Junior PM jobs will require candidates to demonstrate an understanding of production processes and knowledge of quality standards as well as health and safety. They will most likely have stepped up from a production supervisor role.

Intermediate to senior PM roles will generally require candidates to have overseen complex production processes. They may also have gained significant experience in a particular sector, such as electronics or automotive.


Production manager skills

The following is a list of skills that are essential to successfully deliver the role of a production manager.

  • Project management: Ensuring production schedules are implemented on time and to budget
  • Communication: Written and verbal communication with staff, clients and external providers
  • Leadership: Motivating and inspiring team members to work together to achieve personal and production goals
  • Multi-tasking: Being able to work across a number of different production processes at once
  • Performance management: Driving individual and team performance against KPIs, and coaching under-performing staff
  • Problem solving: Dealing with unexpected project issues to reduce or eliminate their effect on the success of the project

And the more industry specific hard skills include;

  • Production process: Solid understanding of the manufacturing process, planning and optimisation
  • Industry knowledge: Knowledge of manufacturing production and processes within their field; e.g. automotive, retail, food etc.
  • Machinery knowledge: Ability to operate, repair and maintain production machinery


Production manager qualifications

Formal qualifications are not mandatory to get a job as a production manager, with the chance to start a career as a trainee or apprentice.

However, there are professional qualifications that can help upskill candidates already working in the industry or help those who want to move into production management.


Chartered Institute of Logistics and Transport (CILT) Certificates

CILT offers a number of different certificates, from the Level 3 Certificate in Operations Management which is an introduction to production and operations management, to the Level 6 Advanced Diploma in Operations Management, aimed at more senior managers.


Institute of Operations Management (IOM) Certificates

IOM has a Level 3 Certificate in Operations Management which is delivered through distance learning. There are three compulsory units including Business for Operations Managers, Improvement Techniques for Operations Management and Demand and Supply Chain Management.


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Sector-specific qualifications

Some employers will also seek industry-specific training and qualifications, for example a job in the food industry may require a degree in food science or chemistry.


What is expected of production managers?

Typically, production manager will be expected to commit to the following;

  • Full time hours – (35 – 40 hours per week) with occasional overtime required when production deadlines are nearing
  • Unsocial hours – including shift work and the need to be on call for dealing with emergencies
  • Location – Generally based on production site with occasional travel to head office or other company buildings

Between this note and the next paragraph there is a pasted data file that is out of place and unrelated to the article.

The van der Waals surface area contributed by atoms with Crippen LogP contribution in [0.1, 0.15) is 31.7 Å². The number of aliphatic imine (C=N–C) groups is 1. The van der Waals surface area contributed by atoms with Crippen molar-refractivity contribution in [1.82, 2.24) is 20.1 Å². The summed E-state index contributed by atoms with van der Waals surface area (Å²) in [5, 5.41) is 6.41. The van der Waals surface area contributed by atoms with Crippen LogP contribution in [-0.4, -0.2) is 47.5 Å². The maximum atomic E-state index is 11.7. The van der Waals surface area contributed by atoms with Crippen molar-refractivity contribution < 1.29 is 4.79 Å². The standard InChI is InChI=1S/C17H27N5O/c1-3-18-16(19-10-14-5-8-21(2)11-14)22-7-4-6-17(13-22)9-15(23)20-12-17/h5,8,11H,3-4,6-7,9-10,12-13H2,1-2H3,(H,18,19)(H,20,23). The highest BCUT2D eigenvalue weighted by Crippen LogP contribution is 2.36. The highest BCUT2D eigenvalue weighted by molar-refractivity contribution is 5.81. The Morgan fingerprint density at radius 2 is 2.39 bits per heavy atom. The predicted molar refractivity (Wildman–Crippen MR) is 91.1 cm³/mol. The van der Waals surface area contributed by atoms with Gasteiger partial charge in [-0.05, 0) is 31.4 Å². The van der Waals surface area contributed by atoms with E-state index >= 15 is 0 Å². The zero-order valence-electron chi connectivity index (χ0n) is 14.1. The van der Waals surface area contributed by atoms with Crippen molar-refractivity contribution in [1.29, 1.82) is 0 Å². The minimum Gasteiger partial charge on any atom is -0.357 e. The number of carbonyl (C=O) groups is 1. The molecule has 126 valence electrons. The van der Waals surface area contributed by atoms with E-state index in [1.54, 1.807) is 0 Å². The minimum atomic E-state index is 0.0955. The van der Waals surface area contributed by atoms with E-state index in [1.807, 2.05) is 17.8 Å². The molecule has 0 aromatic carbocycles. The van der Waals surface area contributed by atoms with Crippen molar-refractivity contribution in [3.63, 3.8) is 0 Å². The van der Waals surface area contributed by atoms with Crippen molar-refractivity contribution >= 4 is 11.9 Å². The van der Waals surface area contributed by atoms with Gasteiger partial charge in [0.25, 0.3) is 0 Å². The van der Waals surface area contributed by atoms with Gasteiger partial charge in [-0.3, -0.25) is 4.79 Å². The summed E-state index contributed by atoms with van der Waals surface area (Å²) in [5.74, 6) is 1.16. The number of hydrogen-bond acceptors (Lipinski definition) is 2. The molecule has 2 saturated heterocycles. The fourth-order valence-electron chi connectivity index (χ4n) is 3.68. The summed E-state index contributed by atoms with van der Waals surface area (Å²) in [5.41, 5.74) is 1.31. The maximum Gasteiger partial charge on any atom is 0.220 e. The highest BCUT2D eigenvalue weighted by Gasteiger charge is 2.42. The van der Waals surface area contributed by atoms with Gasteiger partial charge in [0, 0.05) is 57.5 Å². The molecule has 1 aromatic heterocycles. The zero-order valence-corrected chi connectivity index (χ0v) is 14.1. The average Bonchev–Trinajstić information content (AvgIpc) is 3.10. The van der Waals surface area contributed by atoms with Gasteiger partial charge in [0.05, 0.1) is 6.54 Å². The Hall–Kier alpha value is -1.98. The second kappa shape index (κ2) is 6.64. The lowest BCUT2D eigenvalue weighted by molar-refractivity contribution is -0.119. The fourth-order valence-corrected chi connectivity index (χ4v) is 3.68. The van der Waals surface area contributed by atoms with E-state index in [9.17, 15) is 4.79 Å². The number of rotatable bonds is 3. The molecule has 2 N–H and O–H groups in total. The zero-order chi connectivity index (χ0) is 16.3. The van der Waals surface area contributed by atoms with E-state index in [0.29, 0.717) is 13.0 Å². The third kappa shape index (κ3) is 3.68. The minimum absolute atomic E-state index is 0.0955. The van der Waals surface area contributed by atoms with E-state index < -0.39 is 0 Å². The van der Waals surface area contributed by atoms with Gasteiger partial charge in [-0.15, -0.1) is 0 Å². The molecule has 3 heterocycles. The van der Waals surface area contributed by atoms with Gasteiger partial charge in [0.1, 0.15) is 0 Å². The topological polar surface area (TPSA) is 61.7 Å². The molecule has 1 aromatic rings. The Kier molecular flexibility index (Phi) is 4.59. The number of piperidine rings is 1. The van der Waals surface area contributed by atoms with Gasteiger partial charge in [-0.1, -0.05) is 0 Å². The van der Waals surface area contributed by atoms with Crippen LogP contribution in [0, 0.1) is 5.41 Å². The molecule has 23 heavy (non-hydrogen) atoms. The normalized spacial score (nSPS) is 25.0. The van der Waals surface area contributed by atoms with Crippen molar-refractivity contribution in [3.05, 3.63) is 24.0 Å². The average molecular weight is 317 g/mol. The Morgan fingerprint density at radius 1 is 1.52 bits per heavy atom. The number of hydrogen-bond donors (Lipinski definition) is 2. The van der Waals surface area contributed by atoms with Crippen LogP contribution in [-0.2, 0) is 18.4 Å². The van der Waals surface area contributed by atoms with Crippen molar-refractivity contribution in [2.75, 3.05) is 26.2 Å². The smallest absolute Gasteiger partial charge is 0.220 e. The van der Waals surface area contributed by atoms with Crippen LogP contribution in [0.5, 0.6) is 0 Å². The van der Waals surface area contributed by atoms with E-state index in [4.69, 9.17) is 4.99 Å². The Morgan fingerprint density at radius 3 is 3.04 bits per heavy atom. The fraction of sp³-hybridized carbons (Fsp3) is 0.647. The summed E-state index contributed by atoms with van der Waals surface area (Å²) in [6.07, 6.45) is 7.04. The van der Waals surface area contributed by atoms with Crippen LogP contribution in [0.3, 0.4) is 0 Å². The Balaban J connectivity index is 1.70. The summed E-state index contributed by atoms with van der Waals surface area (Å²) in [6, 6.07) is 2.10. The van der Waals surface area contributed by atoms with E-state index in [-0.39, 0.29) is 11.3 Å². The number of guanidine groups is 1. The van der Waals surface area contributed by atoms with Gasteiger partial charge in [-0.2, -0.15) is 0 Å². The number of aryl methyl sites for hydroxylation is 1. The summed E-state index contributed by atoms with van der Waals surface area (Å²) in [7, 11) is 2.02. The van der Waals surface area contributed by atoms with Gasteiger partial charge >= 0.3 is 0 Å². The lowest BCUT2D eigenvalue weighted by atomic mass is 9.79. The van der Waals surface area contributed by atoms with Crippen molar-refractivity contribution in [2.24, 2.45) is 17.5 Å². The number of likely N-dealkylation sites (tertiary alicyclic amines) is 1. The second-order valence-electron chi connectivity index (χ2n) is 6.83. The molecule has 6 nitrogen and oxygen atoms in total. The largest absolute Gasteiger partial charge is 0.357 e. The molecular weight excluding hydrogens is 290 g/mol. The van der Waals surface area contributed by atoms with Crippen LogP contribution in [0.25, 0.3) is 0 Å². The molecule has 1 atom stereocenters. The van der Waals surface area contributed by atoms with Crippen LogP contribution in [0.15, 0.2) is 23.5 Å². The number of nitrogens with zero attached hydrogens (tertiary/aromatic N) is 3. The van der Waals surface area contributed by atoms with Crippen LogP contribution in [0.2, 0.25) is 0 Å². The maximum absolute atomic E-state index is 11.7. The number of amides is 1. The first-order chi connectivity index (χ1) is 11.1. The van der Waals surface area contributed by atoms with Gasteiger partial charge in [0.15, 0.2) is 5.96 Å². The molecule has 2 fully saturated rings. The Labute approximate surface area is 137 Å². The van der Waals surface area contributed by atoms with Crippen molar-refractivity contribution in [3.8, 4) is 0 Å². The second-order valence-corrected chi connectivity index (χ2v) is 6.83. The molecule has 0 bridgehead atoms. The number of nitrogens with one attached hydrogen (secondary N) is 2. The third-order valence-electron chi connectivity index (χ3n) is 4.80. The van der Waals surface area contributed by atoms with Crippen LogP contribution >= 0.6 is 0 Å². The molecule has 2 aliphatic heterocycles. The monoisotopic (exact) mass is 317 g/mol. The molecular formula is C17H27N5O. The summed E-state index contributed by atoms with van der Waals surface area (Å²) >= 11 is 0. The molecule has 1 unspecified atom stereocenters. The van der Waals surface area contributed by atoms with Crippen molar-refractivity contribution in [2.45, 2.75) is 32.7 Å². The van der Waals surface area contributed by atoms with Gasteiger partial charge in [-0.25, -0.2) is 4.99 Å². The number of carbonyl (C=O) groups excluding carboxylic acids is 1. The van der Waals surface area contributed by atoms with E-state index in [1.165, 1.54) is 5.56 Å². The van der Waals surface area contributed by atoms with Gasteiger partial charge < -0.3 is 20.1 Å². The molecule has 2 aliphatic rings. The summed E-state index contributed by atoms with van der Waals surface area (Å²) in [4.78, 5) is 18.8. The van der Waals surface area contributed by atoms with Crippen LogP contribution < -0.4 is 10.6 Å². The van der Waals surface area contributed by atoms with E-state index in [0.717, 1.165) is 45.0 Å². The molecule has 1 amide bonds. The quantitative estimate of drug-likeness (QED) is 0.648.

Production manager benefits

Production managers can expect to receive benefits including:

  • Bonuses – based on project performance
  • Pension
  • Healthcare
  • Car allowance
  • Corporate discounts


Who employs production managers?


Most large manufacturing and processing organisations will employ a production manager to ensure their products are delivered efficiently and to a high quality.

In smaller companies, the duties of a production manager may be combined with another function.

Typical production manager employers include companies within:

  • Food processing
  • Pharmaceuticals
  • Aerospace and defence
  • Electronics
  • Automobile
  • Chemical engineering
  • Printing
  • Textiles


Which junior jobs progress to production manager roles?

Stepping stone jobs

In order to progress to the level of production manager, candidates will need to have gained experience in roles overseeing production processes or quality control. These roles include:


Production supervisor

A production supervisor oversees a small section of the delivery of a production process, and monitors the established work flow – the natural promotion is to take over the management of the entire process by becoming the production manager.

Material planner

A material planner coordinates and supplies raw materials and resources within a manufacturing process, as well as managing inventory and stock levels.


Which senior jobs do production managers progress to?

Production managers are in a good position to progress to general management positions or specialise in a specific sector. Career opportunities include:


Operations manager

The operations manager is responsible for the operational day-to-day running of the business including overseeing different departments such as manufacturing, purchasing and warehousing.

General manager

General managers are responsible for establishing and achieving business goals such as area sales targets and staff performance.


Production manager job description – conclusion

Production manager is a varied and highly skilled role that offers opportunities to gain experience across a range of sectors or specialise in one area.

Not only does it offer a good salary now, but it is a springboard to general management positions in the future.